Aircraft

Lockheed Martin details Sikorsky-Boeing Future Vertical Lift concept

Lockheed Martin details Sikors...
The Sikorsky-Boeing Future Vertical Lift  is based on the X2 technology demonstrator
The Sikorsky-Boeing Future Vertical Lift  is based on the X2 technology demonstrator
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The Sikorsky-Boeing Future Vertical Lift comes in Assault and Attack variants
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The Sikorsky-Boeing Future Vertical Lift comes in Assault and Attack variants
The Sikorsky-Boeing Future Vertical Lift has less downwash
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The Sikorsky-Boeing Future Vertical Lift has less downwash
The Sikorsky-Boeing Future Vertical Lift variants have common systems
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The Sikorsky-Boeing Future Vertical Lift variants have common systems
The Sikorsky-Boeing Future Vertical Lift  is based on the X2 technology demonstrator
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The Sikorsky-Boeing Future Vertical Lift  is based on the X2 technology demonstrator

Lockheed Martin has provided a glimpse of future combat rotorcraft with the release of new video of its Sikorsky-Boeing Future Vertical Lift concept. Under development by Lockheed subsidiary Sikorsky Helicopters and Boeing, the futuristic helicopter comes in Assault and Attack variants that build on the X2 demonstrator that set an unofficial helicopter speed record in 2010.

Like the X2, the fly-by-wire Future Vertical Lift concept is based on a contra-rotating, co-axial rotor system combined with an aft push prop – all powered by an advanced turbine plant. According to Lockheed, this allows the concept to cruise at over 250 knots (288 mph, 464 km/h) and hover efficiently even at altitudes of 6,000 ft (1,800 m) in temperatures of 92° F (33° C). And it has greater range and payload capacity than comparable helicopters, though Lockheed is a bit coy as to just how much.

In addition, the foldable, rigid composite, rotor blades produce less downwash when dropping off troops and supplies, while the pusher prop and active rudders and elevators provide improved hover control and low-speed maneuverability as well as rapid acceleration and deceleration in horizontal flight.

The Sikorsky-Boeing Future Vertical Lift comes in Assault and Attack variants
The Sikorsky-Boeing Future Vertical Lift comes in Assault and Attack variants

There's also an active vibration control to make the aircraft more comfortable and less noisy – which is what you want when you're dropping off commandos in the middle of the night. If things go pear shaped, the Future Vertical Lift can bring its weapons to bear in all flight modes. For long distance missions, it has aerial refuelling capabilities.

All of this is wrapped up in a composite fuselage that carries a crew of four and 12 fully-loaded troops or eight medivac pallets. Both the Assault and Attack variants share a large number of common systems and are designed to minimize the initial price, operating costs and maintenance over the aircraft's lifetime.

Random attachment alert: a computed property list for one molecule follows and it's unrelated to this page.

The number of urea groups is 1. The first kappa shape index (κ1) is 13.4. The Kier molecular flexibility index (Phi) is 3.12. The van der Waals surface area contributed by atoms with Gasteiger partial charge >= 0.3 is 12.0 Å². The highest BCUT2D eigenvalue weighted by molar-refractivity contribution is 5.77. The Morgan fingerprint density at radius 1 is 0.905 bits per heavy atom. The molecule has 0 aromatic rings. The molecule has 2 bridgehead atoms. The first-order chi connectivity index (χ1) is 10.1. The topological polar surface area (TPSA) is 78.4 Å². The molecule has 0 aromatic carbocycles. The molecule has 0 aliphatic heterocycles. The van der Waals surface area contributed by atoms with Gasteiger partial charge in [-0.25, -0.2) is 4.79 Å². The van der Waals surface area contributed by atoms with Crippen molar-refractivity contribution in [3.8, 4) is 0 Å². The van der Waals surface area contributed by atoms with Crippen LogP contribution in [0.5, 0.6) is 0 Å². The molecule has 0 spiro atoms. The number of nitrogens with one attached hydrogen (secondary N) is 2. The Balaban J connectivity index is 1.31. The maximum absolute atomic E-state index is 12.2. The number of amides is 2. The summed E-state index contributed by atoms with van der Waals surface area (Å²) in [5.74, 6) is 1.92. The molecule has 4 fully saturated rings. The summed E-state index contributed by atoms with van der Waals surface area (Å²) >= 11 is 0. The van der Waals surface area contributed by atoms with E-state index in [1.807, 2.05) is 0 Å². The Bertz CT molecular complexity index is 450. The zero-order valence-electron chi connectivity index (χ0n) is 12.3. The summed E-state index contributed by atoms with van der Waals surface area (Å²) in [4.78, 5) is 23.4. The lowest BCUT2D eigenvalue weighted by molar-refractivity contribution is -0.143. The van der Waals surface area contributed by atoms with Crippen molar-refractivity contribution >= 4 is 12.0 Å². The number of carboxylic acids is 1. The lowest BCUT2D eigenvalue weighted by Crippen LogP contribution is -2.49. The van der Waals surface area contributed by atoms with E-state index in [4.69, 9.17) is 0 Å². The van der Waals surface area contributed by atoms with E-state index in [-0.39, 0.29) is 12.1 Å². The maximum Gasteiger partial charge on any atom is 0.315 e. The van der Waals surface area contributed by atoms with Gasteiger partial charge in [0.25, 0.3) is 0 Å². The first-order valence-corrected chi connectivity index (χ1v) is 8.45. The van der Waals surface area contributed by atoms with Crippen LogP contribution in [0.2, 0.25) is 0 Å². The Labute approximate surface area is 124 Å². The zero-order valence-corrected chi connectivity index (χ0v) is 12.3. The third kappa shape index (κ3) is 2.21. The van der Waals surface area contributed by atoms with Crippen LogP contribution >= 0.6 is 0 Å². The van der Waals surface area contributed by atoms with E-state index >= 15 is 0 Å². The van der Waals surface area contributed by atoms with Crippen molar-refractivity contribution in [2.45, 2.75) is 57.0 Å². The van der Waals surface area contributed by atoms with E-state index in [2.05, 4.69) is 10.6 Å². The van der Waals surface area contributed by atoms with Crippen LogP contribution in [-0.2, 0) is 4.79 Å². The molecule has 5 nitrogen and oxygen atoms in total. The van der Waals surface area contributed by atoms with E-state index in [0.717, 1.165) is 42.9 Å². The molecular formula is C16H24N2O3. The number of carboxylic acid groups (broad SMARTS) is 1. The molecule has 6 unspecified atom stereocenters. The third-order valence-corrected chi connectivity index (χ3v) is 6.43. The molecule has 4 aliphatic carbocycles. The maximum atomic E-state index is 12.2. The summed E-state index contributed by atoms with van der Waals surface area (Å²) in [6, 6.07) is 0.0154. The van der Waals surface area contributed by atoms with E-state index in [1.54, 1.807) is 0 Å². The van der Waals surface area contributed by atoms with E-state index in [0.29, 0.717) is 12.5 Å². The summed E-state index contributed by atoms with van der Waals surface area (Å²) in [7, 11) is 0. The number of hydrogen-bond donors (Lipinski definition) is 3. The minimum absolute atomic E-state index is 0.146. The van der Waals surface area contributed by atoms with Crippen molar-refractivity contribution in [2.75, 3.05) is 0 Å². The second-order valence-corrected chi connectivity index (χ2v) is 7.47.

The video below provides an overview of the features of the Future Vertical Lift concept.

Source: Lockheed Martin

Sikorsky - Boeing Future Vertical Lift: The Way Forward

7 comments
fb36
I think the second engine in the tail is a huge extra cost for maintenance. A better design would be just use the exhaust from the main engine or (if that is not enough) add a ramjet (fed by the exhaust from the main engine plus taking more air from two sides).
Rusty Harris
Looks a lot like an overgrown version of the AH56 Cheyene
LarryWolf
In about 50 years they will all be 100% electric, superbly quiet with longer ranges than gas copters. Longer ranges? Yes, you got that right.
Ent
Let's hope these enable us to see the back of the Osprey family. No chance of recouping all the money the latter cost tho.
Catweazle
Such a pity the British Socialist government cancelled the Armstrong Whitworth AW.681 in 1965. It was a VTOL transport with a Mach .7+ capability and a capacity for 60 troops powered by four Bristol Siddeley Pegasus ducted-flow turbofans as used by the Hawker Harrier mounted in underwing pods. https://en.wikipedia.org/wiki/Armstrong_Whitworth_AW.681 They also cancelled the Hawker P1154 strike fighter, a VTOL Mach 2+ version of the highly successful Hawker P1127 Harrier, which, due to not giving a superfluous fan and heavy gearbox a free ride round the countryside, not to mention losing around a third of the useful fuselage payload volume to accommodate them, would have given us a much better aeroplane then the F35 - nearly fifty years sooner, and based on tried and tested technology to boot. http://www.harrier.org.uk/history/history_p1154.htm
Nelson Hyde Chick
I wonder how many hundreds of times more expensive this is going to be to develop than Lockheed told the Pentagon?
Mzungu_Mkubwa
@fb36, is it a separate engine, or is the prop just run off of a long driveshaft / gearbox from the main powerplant? (That would make much more sense to me than adding another turbine, but I tend toward the "keep it simple" end of the logic spectrum...)